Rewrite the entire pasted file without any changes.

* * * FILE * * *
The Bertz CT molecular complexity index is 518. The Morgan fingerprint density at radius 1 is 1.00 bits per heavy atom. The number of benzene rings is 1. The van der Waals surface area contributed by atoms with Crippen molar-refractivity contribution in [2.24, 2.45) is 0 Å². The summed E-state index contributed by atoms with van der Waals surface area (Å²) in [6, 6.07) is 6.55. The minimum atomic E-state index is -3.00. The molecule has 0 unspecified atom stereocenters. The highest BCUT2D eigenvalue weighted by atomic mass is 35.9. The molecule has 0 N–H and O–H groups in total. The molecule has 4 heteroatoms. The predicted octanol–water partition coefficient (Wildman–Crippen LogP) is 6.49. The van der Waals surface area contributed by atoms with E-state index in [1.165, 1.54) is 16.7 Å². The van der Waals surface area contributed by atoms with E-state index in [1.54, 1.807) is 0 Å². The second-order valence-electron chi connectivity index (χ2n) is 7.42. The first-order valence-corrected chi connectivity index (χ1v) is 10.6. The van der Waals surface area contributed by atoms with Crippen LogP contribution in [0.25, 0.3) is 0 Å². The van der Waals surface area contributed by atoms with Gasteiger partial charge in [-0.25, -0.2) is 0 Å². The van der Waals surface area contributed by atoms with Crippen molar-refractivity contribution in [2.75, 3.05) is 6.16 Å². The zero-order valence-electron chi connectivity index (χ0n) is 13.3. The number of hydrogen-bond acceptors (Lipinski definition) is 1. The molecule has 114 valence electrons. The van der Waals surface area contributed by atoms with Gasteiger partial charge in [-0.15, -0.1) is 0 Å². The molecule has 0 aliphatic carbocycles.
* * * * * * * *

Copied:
The Bertz CT molecular complexity index is 518. The Morgan fingerprint density at radius 1 is 1.00 bits per heavy atom. The number of benzene rings is 1. The van der Waals surface area contributed by atoms with Crippen molar-refractivity contribution in [2.24, 2.45) is 0 Å². The summed E-state index contributed by atoms with van der Waals surface area (Å²) in [6, 6.07) is 6.55. The minimum atomic E-state index is -3.00. The molecule has 0 unspecified atom stereocenters. The highest BCUT2D eigenvalue weighted by atomic mass is 35.9. The molecule has 0 N–H and O–H groups in total. The molecule has 4 heteroatoms. The predicted octanol–water partition coefficient (Wildman–Crippen LogP) is 6.49. The van der Waals surface area contributed by atoms with E-state index in [1.165, 1.54) is 16.7 Å². The van der Waals surface area contributed by atoms with E-state index in [1.54, 1.807) is 0 Å². The second-order valence-electron chi connectivity index (χ2n) is 7.42. The first-order valence-corrected chi connectivity index (χ1v) is 10.6. The van der Waals surface area contributed by atoms with Crippen LogP contribution in [0.25, 0.3) is 0 Å². The van der Waals surface area contributed by atoms with Gasteiger partial charge in [-0.25, -0.2) is 0 Å². The van der Waals surface area contributed by atoms with Crippen molar-refractivity contribution in [2.75, 3.05) is 6.16 Å². The zero-order valence-electron chi connectivity index (χ0n) is 13.3. The number of hydrogen-bond acceptors (Lipinski definition) is 1. The molecule has 114 valence electrons. The van der Waals surface area contributed by atoms with Gasteiger partial charge in [-0.15, -0.1) is 0 Å². The molecule has 0 aliphatic carbocycles.